Sunday, July 8th
Picture the scene in a native American teepee, with a cacophony of "sound systems" booming outside. Stephen Moran read Dundee poet Susan Kennedy's remarkable and moving, "Proper poems will not be written" followed by Mikey Delgado's sublime "There is about half a white moon tonight" and finished on his own less certain (I felt) "Ballad", all from Last Night's Dream Corrected.
Bilal Ghafoor read a fascinating and tense excerpt from "Locked in Amber", encompassing complete body shaving with blunt instruments.
See this link for more from the shy poet who read "Poems that need no Introduction. No. 1: The Introduction" (also from the previously mentioned anthology) and two other poems, including a very good evocation of an American location, with shades of "A River Runs Through It".
After decamping (literally) to the arboretum at Herald House, the evening continued with Brian Curran's "Tea with Stephan", a unique double-take on memory and assumption.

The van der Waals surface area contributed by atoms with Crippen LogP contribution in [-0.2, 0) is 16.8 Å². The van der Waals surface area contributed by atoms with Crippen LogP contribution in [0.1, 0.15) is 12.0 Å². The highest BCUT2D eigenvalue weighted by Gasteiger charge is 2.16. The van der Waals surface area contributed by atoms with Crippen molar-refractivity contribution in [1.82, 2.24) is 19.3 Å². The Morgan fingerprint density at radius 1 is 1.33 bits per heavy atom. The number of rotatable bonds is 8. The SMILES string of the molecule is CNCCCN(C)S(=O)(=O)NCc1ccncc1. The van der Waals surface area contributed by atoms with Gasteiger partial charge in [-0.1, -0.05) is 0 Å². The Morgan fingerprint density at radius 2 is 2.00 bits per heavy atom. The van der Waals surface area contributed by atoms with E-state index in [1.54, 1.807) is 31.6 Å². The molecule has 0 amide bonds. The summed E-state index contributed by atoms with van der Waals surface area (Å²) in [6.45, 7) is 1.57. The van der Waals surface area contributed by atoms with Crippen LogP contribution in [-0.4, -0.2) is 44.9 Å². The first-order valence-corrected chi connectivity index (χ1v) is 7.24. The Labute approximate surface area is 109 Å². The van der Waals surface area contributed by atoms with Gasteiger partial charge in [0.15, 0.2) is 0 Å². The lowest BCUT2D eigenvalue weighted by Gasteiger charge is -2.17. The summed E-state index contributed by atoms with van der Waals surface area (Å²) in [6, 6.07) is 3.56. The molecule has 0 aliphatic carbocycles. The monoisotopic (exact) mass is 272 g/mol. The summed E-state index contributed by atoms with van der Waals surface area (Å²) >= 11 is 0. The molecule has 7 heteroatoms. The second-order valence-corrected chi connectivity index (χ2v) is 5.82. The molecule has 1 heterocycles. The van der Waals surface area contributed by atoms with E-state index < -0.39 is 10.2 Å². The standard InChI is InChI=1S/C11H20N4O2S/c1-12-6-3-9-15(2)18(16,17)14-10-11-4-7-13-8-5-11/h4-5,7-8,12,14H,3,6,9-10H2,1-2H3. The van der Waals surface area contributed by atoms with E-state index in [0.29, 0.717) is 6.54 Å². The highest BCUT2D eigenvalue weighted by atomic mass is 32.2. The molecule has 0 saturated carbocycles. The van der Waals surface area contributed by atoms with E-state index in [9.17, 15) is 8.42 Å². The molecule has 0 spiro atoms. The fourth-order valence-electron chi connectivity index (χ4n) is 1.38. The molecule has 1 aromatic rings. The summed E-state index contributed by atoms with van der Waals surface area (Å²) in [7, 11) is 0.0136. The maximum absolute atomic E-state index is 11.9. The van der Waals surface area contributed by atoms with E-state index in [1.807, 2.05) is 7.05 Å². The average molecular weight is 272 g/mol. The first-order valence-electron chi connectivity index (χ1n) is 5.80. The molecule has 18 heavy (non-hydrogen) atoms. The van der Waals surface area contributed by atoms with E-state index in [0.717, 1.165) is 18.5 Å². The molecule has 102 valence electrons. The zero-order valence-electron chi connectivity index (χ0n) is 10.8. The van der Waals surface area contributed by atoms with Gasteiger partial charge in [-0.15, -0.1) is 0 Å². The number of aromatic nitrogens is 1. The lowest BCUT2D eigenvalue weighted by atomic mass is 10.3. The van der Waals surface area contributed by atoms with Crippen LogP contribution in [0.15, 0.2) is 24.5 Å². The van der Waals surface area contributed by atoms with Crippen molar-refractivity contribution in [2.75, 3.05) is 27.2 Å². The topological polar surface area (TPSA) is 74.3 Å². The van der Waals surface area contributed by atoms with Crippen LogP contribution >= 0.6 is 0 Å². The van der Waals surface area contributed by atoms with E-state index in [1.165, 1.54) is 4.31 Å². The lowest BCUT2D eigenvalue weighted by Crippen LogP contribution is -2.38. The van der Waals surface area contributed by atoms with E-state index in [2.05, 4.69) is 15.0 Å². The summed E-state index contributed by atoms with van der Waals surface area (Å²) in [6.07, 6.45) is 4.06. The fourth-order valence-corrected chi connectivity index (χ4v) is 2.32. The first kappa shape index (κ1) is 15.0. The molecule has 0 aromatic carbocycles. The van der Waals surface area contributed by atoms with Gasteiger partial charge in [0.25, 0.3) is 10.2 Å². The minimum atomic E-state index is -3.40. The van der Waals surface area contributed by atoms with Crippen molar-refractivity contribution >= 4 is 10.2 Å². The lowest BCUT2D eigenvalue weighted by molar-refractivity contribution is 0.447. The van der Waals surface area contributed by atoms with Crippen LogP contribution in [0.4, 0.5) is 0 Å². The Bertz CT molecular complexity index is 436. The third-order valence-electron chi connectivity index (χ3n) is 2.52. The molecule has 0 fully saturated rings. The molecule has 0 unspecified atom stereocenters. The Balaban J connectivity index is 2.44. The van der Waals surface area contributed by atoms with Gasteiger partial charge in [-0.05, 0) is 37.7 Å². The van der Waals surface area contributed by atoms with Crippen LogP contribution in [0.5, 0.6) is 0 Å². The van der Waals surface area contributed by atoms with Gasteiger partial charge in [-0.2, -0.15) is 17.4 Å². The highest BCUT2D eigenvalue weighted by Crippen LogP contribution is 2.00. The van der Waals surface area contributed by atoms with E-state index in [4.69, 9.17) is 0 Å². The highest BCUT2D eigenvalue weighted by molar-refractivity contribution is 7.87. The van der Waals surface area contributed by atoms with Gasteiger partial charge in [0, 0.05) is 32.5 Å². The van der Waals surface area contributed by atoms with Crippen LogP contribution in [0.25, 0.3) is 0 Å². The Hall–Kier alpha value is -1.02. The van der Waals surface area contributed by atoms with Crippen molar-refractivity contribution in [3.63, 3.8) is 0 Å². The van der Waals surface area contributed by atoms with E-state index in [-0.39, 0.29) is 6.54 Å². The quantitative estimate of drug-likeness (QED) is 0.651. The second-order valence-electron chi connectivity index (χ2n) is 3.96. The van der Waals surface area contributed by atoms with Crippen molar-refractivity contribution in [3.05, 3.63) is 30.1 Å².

An intermission, while necessary refreshments were taken on board. Due to the influence of global warming, which seems to consist of both raininess and dryness, but in this case raininess, we then had to adjourn to the Herald boardroom, following a call to Red Woodword for the security keypad combination. There the evening continued with Vanessa Gebbie reading "On the Edge" a tale of corruption and transcendance, in which two institutionalised children rise above abuse. In Steve Moran's opinion, it was something on a par with Gorecki's Fantasia for String Quartet, which he'd thought about in the same way on hearing it performed, and that "Either everything in life is rubbish or this is it, this is what life has to offer."
Once more to the arboretum, following Ms Gebbie's departure, and Mr Ghafoor treated us to the incomparable bus/sand storm scene from "Locked in Amber".
* I want to forward apologies from all concerned for the cancellation of the short story slam. The chaos was such that it wasn't possible to go ahead with it, or even to be able to accept entries. For those since reported to have been there to take part, which it was impossible to even be aware of in the throes of the fiasco, please make yourselves known at the next slam event and you will get first refusal, though you couldn't be blamed for never having anything more to do with such events. It is only to be hoped that the rest of the festival provided some compensatory amusement. Ed